Written by Jonathan Wojcik

September 4:

Bogleech's Favorite Courage Villains!

   I felt like doing something a little new this year, so while I did a lot of video game posts for Halloween 2011, I'm devoting a chunk of this year's festivities to children's cartoons! All season long, we're going to be talking about some of my favorite monsters and villains from animated television series, and what could possibly be better to start off with than John R. Dilworth's Courage: The Cowardly Dog?

   By far one of the strangest original programs to air on Cartoon Network, Courage regularly subjected a small dog and his elderly owners - the kindly Muriel and her emotionally abusive husband, Eustace Bagge - to a seemingly endless parade of monsters, maniacs and abnormalities who often defied categorization. Opting for a sense of dread decidedly more often than a sense of humor, this may have been one of the western cartoon world's truest and greatest examples of horror writing in the traditional sense of the term.

  Narrowing down a "greatest" or "best of" list would be damn near impossible for this show, but I definitely have my own favorites, and maybe some of them were yours, assuming you ever watched it. If not, consider this a crash course in how hard you spent all that time sucking.


EPISODE: "Courage in the Big Stinkin' City"

   As one of the Blattodea's biggest fans, I appreciate animated cockroaches by default, and this crunchy bug looks great as one of Dilworth's pop-eyed fiends, even fastidiously cleaning his antennae like the real thing! That's adorable. While more huggable than frightening in my book, Shwick's outward appearance is really more symbolic than anything else, part of his role as the archetypical sleazy, conniving back-alley crook, a poster-bug for the dangerous underbelly of city life.

   We never learn a lot about Shwick, except that his full name is Bushwick (but never call him Bushwick, call him Shwick, just Shwick) from the New York borough of the same name (you can call that Bushwick, but not him, just Shwick) and that he's on the run from the law for ambiguous crimes that probably involve murder and extortion. I'm just guessing, because he uses threats of murder for extortion.

   Posing as a stagehand for Radio City Music Hall, Shwick lures Muriel and Eustace into his run-down hideout and holds them as unwitting hostages, demanding that Courage run some shady errand for him lest he feed the couple to the unseen, flesh-eating thing he keeps behind a curiously tiny door.

I appreciate the detail of what's probably a poop bucket, there.

   Shwick only asks that Courage retrieve a package for him, but the endeavor proves far more dangerous than it sounds. An alert even goes out about the "evil package" on the loose in New York, and the box is smashed on the run from a cop. It turns out to have contained nothing but a squeegee, now useless to wipe away the incriminating "HELP" scrawled on Shwick's filthy window.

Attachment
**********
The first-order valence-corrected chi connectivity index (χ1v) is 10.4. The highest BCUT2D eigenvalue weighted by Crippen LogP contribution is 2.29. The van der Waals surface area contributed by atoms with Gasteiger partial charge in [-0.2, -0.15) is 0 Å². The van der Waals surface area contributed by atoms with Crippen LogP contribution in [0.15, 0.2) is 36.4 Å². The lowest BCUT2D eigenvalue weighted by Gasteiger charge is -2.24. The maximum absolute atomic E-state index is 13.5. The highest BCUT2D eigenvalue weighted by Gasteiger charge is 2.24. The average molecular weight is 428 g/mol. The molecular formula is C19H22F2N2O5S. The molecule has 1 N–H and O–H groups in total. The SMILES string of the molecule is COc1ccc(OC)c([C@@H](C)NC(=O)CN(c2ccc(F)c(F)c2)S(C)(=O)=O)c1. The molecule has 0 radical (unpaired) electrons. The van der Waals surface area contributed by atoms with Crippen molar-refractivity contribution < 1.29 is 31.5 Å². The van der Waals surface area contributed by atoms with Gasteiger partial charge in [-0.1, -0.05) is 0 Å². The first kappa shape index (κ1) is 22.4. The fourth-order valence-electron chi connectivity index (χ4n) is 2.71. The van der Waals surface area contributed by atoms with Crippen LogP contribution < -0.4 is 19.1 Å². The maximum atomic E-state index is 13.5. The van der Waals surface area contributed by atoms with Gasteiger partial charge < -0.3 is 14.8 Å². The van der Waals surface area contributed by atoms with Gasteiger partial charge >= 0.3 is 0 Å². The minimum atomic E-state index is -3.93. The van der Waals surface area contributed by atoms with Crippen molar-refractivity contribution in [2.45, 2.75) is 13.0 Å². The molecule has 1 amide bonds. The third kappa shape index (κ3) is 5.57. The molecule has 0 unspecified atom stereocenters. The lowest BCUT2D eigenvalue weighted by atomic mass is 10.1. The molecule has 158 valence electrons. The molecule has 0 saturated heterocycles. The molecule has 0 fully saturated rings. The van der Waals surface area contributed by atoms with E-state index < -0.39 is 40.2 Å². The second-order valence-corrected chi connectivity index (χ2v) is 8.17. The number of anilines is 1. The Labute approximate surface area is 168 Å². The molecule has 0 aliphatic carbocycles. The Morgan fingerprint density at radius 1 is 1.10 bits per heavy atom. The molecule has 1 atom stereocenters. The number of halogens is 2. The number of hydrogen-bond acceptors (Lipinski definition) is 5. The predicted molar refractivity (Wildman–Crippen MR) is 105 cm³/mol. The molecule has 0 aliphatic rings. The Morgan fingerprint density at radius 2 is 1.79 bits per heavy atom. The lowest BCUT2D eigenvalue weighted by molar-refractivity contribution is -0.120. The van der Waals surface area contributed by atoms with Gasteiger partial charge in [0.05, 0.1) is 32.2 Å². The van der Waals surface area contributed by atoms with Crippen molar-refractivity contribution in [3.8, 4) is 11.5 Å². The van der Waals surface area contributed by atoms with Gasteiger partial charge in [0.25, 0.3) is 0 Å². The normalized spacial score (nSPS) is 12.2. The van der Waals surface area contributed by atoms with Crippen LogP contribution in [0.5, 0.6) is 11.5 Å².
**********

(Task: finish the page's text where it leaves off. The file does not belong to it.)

It's funny, because as anticlimactic as the squeegee is, it does have a completely illegal purpose. It's the most evil thing that a squeegee can be used for, short of violating and maiming someone. This is exactly why TV-G horror is the best horror. A chase ensues, ending when the insect is finally apprehended by the law, Muriel gets to play her sitar on stage and Eustace is reduced to a still living skeleton by the still-unseen door creature...neither the first nor the last time an episode ends with his mutilation or implied death.

There was also some point at which Shwick and Eustace compared undergarments, because this was the best thing on Cartoon Network ever.

Conway the Contaminationist

EPISODE: "Conway the Contaminationist"

   On paper, Conway the Contaminationist is a brilliantly warped character; a man who's lived centuries beyond a normal lifespan through constant exposure to filth, pollution and disease, looking only about as human as you can reasonably expect. It's a concept that would feel right at home in the works of Hideshi Hino or Junji Ito, though his friendly mannerisms and fragile, snail-eyed design are easily the most precious thing I have ever seen in this series.


   You might need a full-body condom for it, but tell me you wouldn't hug the shit out of this pestilent geezer. He's like the adorable lovechild of Salad Fingers and Montgomery Burns, a visual you're welcome to remember always. How is this guy even a villain?


   Having learned such unorthodox secrets to "true" health and longevity, Conway travels the world in his adorable biplane, extoling the virtues of contaminationism wherever he goes. When he crash lands on the Bagge's farm, he refuses to leave without indoctrinating the family into his way of life, which, while awesome, takes a little too much getting used to. Courage is finally driven to employ a gigantic vacuum cleaner, trapping Conway in a bag of refuse where he fortunately finds himself happier than ever. Everyone wins!